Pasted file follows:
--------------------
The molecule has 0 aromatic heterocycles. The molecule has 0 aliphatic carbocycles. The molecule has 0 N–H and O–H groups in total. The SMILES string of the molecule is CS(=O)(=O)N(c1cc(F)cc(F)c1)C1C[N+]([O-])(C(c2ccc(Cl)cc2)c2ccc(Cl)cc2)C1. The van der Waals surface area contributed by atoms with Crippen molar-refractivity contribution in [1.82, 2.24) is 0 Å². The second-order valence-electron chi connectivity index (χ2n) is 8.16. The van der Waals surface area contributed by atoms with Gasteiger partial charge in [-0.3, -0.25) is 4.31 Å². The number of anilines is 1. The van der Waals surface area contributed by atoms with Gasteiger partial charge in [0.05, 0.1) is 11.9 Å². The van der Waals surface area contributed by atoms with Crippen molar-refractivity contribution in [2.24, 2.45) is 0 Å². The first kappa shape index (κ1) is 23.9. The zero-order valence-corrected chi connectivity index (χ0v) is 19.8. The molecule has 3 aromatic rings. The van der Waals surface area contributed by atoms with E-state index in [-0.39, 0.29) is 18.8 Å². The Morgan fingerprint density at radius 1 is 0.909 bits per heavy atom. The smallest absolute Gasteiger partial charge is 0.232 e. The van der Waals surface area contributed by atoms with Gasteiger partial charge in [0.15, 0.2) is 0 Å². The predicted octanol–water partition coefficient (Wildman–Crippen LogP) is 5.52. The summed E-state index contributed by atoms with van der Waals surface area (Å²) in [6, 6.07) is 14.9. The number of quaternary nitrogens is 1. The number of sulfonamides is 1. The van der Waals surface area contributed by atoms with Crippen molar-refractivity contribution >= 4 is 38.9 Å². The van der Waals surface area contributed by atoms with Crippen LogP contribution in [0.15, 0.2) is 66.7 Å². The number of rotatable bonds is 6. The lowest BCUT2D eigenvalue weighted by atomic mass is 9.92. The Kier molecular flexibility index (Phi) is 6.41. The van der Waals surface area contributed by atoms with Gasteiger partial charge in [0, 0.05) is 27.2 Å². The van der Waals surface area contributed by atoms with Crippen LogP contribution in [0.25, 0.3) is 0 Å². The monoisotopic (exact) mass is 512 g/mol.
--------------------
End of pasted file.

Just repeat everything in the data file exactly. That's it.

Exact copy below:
The molecule has 0 aromatic heterocycles. The molecule has 0 aliphatic carbocycles. The molecule has 0 N–H and O–H groups in total. The SMILES string of the molecule is CS(=O)(=O)N(c1cc(F)cc(F)c1)C1C[N+]([O-])(C(c2ccc(Cl)cc2)c2ccc(Cl)cc2)C1. The van der Waals surface area contributed by atoms with Crippen molar-refractivity contribution in [1.82, 2.24) is 0 Å². The second-order valence-electron chi connectivity index (χ2n) is 8.16. The van der Waals surface area contributed by atoms with Gasteiger partial charge in [-0.3, -0.25) is 4.31 Å². The number of anilines is 1. The van der Waals surface area contributed by atoms with Gasteiger partial charge in [0.05, 0.1) is 11.9 Å². The van der Waals surface area contributed by atoms with Crippen molar-refractivity contribution in [2.24, 2.45) is 0 Å². The first kappa shape index (κ1) is 23.9. The zero-order valence-corrected chi connectivity index (χ0v) is 19.8. The molecule has 3 aromatic rings. The van der Waals surface area contributed by atoms with E-state index in [-0.39, 0.29) is 18.8 Å². The Morgan fingerprint density at radius 1 is 0.909 bits per heavy atom. The smallest absolute Gasteiger partial charge is 0.232 e. The van der Waals surface area contributed by atoms with Gasteiger partial charge in [0.15, 0.2) is 0 Å². The predicted octanol–water partition coefficient (Wildman–Crippen LogP) is 5.52. The summed E-state index contributed by atoms with van der Waals surface area (Å²) in [6, 6.07) is 14.9. The number of quaternary nitrogens is 1. The number of sulfonamides is 1. The van der Waals surface area contributed by atoms with Crippen molar-refractivity contribution >= 4 is 38.9 Å². The van der Waals surface area contributed by atoms with Crippen LogP contribution in [0.15, 0.2) is 66.7 Å². The number of rotatable bonds is 6. The lowest BCUT2D eigenvalue weighted by atomic mass is 9.92. The Kier molecular flexibility index (Phi) is 6.41. The van der Waals surface area contributed by atoms with Gasteiger partial charge in [0, 0.05) is 27.2 Å². The van der Waals surface area contributed by atoms with Crippen LogP contribution in [0.25, 0.3) is 0 Å². The monoisotopic (exact) mass is 512 g/mol.